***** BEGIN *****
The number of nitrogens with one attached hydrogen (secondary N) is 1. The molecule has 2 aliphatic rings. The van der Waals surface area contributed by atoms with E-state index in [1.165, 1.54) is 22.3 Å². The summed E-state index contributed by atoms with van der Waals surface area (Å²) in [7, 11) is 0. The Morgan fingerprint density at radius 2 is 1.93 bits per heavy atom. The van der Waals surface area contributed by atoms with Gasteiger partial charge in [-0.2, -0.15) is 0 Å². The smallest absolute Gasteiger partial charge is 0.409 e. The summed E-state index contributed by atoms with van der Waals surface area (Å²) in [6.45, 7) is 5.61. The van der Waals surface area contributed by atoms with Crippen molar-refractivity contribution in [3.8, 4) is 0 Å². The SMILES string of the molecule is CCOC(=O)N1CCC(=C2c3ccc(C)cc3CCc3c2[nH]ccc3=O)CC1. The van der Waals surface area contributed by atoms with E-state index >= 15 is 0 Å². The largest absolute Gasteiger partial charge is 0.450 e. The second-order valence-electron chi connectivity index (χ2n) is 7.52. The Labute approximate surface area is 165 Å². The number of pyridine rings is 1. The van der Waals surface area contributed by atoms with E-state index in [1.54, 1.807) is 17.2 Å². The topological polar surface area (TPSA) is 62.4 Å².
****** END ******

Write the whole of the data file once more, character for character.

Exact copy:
The number of nitrogens with one attached hydrogen (secondary N) is 1. The molecule has 2 aliphatic rings. The van der Waals surface area contributed by atoms with E-state index in [1.165, 1.54) is 22.3 Å². The summed E-state index contributed by atoms with van der Waals surface area (Å²) in [7, 11) is 0. The Morgan fingerprint density at radius 2 is 1.93 bits per heavy atom. The van der Waals surface area contributed by atoms with Gasteiger partial charge in [-0.2, -0.15) is 0 Å². The smallest absolute Gasteiger partial charge is 0.409 e. The summed E-state index contributed by atoms with van der Waals surface area (Å²) in [6.45, 7) is 5.61. The van der Waals surface area contributed by atoms with Crippen molar-refractivity contribution in [3.8, 4) is 0 Å². The SMILES string of the molecule is CCOC(=O)N1CCC(=C2c3ccc(C)cc3CCc3c2[nH]ccc3=O)CC1. The van der Waals surface area contributed by atoms with E-state index >= 15 is 0 Å². The largest absolute Gasteiger partial charge is 0.450 e. The second-order valence-electron chi connectivity index (χ2n) is 7.52. The Labute approximate surface area is 165 Å². The number of pyridine rings is 1. The van der Waals surface area contributed by atoms with E-state index in [1.54, 1.807) is 17.2 Å². The topological polar surface area (TPSA) is 62.4 Å².